DIARY: Crash and Burn - Dread induced as reggae stunt provokes civic unrest

Ben Davey, Metro’s head of trading, was eager to impress when he was a young executive selling the record and entertainment slot at the Evening Standard.

Ben Davey, Metro’s head of trading, was eager to impress when he

was a young executive selling the record and entertainment slot at the

Evening Standard.



’I was going round all the record companies trying to knock out a few

ads. One was a reggae label with Shabba Ranks on its books. It said it

had a bit of money to promote Shabba, who was doing an in-store record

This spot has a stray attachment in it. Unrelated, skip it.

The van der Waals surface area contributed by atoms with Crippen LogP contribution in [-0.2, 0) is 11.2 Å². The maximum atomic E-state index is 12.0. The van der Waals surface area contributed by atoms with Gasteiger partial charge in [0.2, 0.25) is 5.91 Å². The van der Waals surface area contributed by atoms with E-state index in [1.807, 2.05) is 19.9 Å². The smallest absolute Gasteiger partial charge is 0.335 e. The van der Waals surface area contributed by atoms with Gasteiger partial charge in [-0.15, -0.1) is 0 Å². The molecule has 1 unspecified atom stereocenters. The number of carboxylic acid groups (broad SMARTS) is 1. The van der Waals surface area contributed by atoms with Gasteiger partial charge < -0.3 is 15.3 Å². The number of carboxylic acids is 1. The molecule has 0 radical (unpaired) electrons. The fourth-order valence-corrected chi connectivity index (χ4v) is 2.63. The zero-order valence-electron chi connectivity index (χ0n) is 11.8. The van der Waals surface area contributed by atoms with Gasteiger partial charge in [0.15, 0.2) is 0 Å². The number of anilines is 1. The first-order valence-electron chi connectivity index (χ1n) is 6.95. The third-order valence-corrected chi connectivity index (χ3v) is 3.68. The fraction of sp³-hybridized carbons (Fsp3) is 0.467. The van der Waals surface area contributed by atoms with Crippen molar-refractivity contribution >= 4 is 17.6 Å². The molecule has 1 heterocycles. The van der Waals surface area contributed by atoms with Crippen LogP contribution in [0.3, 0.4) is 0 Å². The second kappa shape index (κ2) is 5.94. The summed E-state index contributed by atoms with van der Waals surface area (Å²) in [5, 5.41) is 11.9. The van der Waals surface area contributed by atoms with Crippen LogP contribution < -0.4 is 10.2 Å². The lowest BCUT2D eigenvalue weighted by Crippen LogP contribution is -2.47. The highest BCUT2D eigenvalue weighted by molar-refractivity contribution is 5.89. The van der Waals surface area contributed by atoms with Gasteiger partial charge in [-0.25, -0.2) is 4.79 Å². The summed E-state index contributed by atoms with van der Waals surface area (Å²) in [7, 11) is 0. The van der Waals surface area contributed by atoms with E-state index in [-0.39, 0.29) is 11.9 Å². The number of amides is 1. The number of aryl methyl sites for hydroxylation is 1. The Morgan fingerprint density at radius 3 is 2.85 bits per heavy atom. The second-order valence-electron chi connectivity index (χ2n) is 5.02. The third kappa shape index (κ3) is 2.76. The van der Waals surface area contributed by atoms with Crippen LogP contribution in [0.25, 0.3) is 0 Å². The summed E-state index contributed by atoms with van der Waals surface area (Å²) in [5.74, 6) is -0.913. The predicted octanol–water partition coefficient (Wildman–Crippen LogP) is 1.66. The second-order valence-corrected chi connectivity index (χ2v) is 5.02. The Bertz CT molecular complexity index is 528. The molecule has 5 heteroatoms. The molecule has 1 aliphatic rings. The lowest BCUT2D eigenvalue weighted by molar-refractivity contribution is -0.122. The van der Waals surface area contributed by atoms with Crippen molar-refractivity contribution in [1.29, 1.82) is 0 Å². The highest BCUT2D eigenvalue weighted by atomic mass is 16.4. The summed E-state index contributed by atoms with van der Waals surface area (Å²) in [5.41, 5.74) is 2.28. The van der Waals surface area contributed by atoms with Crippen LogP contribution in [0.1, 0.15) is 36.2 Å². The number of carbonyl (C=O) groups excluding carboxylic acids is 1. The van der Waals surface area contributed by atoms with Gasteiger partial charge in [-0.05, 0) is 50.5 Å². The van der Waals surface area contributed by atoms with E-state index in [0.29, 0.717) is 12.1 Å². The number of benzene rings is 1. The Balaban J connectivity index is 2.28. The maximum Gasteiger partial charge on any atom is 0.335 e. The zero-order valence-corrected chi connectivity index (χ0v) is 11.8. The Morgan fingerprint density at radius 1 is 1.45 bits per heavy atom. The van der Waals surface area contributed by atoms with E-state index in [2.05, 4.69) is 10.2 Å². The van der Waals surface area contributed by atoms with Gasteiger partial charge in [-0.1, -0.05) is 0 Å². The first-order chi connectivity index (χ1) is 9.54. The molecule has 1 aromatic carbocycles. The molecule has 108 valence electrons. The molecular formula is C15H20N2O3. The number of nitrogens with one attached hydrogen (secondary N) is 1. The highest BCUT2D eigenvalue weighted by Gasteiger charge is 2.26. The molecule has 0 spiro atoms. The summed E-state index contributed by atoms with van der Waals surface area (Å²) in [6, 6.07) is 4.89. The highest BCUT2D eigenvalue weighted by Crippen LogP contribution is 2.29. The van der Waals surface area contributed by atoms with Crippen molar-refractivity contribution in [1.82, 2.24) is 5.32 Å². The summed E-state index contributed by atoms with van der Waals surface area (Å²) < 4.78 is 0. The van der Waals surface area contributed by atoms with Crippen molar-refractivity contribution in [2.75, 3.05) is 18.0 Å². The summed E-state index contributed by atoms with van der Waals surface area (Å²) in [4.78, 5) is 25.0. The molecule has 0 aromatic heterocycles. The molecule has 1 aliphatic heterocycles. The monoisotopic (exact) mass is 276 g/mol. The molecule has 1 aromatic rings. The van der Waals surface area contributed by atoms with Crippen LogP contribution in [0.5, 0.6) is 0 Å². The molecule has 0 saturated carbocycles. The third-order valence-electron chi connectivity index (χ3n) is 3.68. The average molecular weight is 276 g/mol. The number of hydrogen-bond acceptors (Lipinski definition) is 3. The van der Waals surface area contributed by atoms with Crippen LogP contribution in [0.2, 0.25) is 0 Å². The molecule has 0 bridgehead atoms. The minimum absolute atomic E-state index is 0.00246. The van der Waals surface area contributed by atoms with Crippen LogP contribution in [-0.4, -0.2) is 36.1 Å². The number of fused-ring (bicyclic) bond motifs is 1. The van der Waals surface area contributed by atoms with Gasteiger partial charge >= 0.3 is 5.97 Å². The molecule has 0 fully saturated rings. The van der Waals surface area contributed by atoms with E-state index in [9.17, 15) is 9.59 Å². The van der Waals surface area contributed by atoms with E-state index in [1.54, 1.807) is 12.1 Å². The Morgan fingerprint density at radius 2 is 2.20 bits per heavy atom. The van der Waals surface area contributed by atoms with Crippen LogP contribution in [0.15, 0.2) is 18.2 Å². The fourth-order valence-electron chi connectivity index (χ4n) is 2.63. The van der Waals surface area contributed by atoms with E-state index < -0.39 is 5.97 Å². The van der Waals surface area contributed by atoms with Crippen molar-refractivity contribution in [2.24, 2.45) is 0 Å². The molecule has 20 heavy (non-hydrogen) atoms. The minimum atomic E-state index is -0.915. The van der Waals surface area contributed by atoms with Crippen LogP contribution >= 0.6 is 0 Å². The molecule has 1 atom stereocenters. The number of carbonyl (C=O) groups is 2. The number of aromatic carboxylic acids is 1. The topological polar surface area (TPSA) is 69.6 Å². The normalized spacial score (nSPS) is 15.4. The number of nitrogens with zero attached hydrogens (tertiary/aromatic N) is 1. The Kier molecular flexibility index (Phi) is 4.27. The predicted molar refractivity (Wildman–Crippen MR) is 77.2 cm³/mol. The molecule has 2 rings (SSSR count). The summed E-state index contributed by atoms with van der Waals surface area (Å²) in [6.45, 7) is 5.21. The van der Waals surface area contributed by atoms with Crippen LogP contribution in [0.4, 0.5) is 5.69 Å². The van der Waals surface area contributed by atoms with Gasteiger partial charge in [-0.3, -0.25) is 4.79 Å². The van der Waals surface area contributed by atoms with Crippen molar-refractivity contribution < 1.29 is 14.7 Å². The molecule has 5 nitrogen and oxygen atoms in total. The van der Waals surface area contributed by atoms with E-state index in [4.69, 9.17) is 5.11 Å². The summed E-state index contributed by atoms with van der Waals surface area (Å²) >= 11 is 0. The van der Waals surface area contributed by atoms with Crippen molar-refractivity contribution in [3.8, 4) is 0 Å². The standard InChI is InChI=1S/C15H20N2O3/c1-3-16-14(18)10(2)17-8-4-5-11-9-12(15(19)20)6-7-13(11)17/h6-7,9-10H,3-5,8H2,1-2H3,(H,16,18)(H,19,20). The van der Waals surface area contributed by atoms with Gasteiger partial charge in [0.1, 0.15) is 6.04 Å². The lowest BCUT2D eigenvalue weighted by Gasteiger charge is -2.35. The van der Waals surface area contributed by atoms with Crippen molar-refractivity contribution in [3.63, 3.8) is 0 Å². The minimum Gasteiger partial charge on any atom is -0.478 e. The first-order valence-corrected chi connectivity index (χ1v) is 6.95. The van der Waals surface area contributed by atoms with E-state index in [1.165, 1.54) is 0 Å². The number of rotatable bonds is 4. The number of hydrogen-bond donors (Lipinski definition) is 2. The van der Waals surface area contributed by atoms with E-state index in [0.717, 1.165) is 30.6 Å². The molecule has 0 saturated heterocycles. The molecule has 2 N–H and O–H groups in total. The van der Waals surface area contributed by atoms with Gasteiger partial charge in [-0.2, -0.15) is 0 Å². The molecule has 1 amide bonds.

signing later that week. I sold them an ad but they hadn’t got any copy,

so I said I would knock some up. Back at the office, I found a Tower

Records logo and put together some copy announcing Mr Ranks’ imminent

visit to their premises in Piccadilly Circus. The problem was, I forgot

to tell the store and didn’t bother asking their permission for the use

of the logo.



’A couple of nights later, I was watching the local news on TV. It led

with a story about a riot at Tower Records in Piccadilly Circus during a

visit by Shabba Ranks, with 5,000 steamers looting the place.



’Needless to say, Tower Records didn’t see the funny side and we didn’t

carry any of their business for a while afterwards.’



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